1. A street paddle for use while skateboarding by providing an alternate mode of improving stability and accelerating and decelerating without otherwise relying upon action of a foot being displaced into ground contact, said paddle comprising: A sturdy, elongated shaft having a girth which may be gripped by a hand and a length which permits ground contact while being hand held; a handle disposed at the superior end of said elongated shaft; a footing which provides a sure contact as said footing is disposed against the ground whereby propelling and maneuvering forces may be efficaciously applied thereto, said footing comprising a ground contacting member which is shaped and disposed as a wheel affixed to a hub which is securely affixed to the shaft.

2. The street paddle according to claim 1 comprising the shaft made from fiberglass.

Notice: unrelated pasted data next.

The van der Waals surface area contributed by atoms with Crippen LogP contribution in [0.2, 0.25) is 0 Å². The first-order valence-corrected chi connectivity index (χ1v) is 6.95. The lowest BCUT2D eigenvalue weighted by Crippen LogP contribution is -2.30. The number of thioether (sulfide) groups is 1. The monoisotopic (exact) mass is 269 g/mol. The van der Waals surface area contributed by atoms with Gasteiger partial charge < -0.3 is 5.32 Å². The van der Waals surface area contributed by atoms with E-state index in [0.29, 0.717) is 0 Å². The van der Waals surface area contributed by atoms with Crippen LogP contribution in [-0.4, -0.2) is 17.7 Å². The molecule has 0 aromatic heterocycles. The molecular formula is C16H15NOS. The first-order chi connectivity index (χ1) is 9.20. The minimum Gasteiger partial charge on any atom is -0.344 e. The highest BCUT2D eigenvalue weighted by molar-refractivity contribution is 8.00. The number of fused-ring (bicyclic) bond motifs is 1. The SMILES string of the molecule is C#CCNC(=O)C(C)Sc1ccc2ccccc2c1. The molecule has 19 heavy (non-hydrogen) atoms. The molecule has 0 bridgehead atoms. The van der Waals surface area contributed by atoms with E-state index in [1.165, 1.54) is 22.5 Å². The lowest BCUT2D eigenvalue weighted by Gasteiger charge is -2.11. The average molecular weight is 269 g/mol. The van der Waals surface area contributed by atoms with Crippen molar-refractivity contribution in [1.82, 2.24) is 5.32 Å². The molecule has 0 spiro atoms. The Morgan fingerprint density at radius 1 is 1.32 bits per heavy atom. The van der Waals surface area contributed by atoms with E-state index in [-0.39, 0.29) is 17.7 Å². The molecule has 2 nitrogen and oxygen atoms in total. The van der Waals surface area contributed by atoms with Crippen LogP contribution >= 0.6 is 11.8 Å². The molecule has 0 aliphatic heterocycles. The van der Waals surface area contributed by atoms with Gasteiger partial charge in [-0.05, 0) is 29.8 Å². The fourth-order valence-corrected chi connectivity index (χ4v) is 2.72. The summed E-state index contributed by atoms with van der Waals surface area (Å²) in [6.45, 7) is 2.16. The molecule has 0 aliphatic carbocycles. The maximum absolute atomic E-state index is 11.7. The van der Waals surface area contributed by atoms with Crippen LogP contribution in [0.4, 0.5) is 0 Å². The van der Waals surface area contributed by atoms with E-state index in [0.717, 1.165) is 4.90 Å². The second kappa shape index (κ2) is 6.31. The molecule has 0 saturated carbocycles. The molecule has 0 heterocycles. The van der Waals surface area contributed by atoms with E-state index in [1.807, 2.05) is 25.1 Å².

3. The street paddle according to claim 1 comprising the shaft made from carbon fiber.

4. The street paddle according to claim 1 wherein the footing comprises a non-rotating wheel-shaped ground contacting member.

5. The street paddle according to claim 1 comprising a footing comprising a replaceable wheel-shaped ground contacting member.

6. The street paddle according to claim 5 comprising a wheel-shaped ground contacting member made of high density rubber.



This U.S. Non-provisional patent application continues from a U.S. Provisional Patent application Ser. No. 11/861,425 filed Sep. 26, 2007.


The instant invention disclosed herein relates to skateboards and skateboarding and is more particularly related to paddles used to increase safety, efficacy and mobility when propelling a skateboard.


From nearly the beginning of time there has been the use of a paddle that is used to propel a water vessel across the seas. A paddle typically consists a handle, shaft and a blade which allows a person to propel the water craft forward by efficiently pushing the water backwards, which then, delivers an opposite forward force which propels the water craft. More recently, skiers have utilized ski poles to propel and assist in balancing and stabilizing their down hill or cross country journey.